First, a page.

Shining Girls, by Lauren Beukes, read by Khristine Hvam, Peter Ganim, Jay Snyder, Joshua Boone, Dani Cervone, Jenna Hellmuth

Beukes’ first novel not set in her native South Africa heads to Chicago, where a murderer hops through time, snuffing out shining girls—those “[f]ull of life,” with the most “potential.” Somehow, one survives, and she’s determined to solve her own almost-death. The cast overall is chillingly effective, but Peter Ganim gets the creepazoid award for his gritty, growling performance as a timeless killer without boundaries.

 

The Suicide Club: A Novel about Living, by Rachel Heng, read by Gwendoline Yeo

Immortality is all but guaranteed to those already deemed “Lifers,” like Lea Kirino and her equally well-preserved fiancé. She’s been maintaining a virtually ideal life—until it’s shockingly interrupted by her father’s reappearance after 88 years. His inferior genes have kept him on the run, but his heart and mind have substantial sharing left to do with his only child. The consequences of their reunion means a life-or-death choice. Narrator Yeo deftly manifests genders, ages, even levels of desperation in Heng’s disturbing debut that both parodies and exposes our contemporary youth-chasing obsessions.

 

The Time Traveler’s Wife, by Audrey Niffenegger, read by Maggie-Meg Reed and Christopher Burns

This bestseller follows Clare, the eponymous Wife, and Henry, the chrono-challenged love of her life. Clare is six years old when they meet; Henry has traveled back from when he was 36, which means he holds the future. In Henry’s time, they won’t meet until Clare is 20 and Henry 28, which means only Clare will know their past. Beyond a stupendous love story between two soulmates, Niffenegger also elevates the indescribable bond between parent and child. Love provides the ultimate redemption for them all.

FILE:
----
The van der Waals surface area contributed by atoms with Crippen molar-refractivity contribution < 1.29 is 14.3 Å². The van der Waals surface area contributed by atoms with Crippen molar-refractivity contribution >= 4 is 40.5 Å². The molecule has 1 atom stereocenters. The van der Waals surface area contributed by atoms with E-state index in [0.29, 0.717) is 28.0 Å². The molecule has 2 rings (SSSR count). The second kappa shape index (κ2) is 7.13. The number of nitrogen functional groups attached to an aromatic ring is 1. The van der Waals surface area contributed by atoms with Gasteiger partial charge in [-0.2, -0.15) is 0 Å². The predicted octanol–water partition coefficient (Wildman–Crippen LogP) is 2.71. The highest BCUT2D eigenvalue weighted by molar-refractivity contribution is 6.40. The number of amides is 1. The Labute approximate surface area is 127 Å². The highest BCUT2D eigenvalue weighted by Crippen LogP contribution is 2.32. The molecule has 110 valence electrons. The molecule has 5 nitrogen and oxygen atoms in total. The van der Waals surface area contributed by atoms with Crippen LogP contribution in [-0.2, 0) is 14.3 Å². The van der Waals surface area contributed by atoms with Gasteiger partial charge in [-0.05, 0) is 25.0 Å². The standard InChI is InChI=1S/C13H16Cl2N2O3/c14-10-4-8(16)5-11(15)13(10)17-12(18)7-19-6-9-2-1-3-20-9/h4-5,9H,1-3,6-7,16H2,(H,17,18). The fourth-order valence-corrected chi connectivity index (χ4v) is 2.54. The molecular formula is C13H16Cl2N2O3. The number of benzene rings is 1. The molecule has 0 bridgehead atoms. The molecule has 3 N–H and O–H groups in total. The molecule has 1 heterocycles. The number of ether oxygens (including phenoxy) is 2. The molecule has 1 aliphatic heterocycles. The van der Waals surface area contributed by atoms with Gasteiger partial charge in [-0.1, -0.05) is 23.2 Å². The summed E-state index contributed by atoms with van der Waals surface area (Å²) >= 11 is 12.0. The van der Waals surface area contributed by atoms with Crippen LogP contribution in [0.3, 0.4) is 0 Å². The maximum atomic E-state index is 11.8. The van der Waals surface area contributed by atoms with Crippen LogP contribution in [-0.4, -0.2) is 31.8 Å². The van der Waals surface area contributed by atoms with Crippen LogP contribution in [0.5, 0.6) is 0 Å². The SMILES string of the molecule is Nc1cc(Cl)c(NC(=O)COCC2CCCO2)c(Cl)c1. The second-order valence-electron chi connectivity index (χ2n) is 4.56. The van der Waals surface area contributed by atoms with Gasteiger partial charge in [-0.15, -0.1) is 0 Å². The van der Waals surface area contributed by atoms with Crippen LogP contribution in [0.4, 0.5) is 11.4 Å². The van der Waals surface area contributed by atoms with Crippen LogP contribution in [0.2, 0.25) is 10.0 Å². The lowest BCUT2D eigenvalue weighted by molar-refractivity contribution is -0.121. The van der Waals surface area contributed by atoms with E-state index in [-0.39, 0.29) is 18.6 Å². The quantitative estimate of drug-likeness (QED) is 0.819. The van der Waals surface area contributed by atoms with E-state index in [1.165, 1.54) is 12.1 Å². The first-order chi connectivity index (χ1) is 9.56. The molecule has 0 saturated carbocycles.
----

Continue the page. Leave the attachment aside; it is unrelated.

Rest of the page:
And in case you need more, here are a couple upcoming chrono-features to watch for:

The 7 1/2 Deaths of Evelyn Hardcastle, by Stuart Turton, read by James Cameron Stewart (September)

Hazards of Time Travel, by Joyce Carol Oates, read by Andi Arndt (November)

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hong.terry@gmail.com'

About the Author:

Terry Hong created and maintains Smithsonian BookDragon, a book blog for the Smithsonian Asian Pacific American Center. She was the writer wrangler for the film Girl Rising. She taught for Duke University’s Leadership in the Arts in NYC. She co-authored two books, Eastern Standard Time: A Guide to Asian Influence on American Culture from Astro Boy to Zen Buddhism and What Do I Read Next? Multicultural Literature. She reviews extensively for many publications. Follow her on Twitter at @SIBookDragon.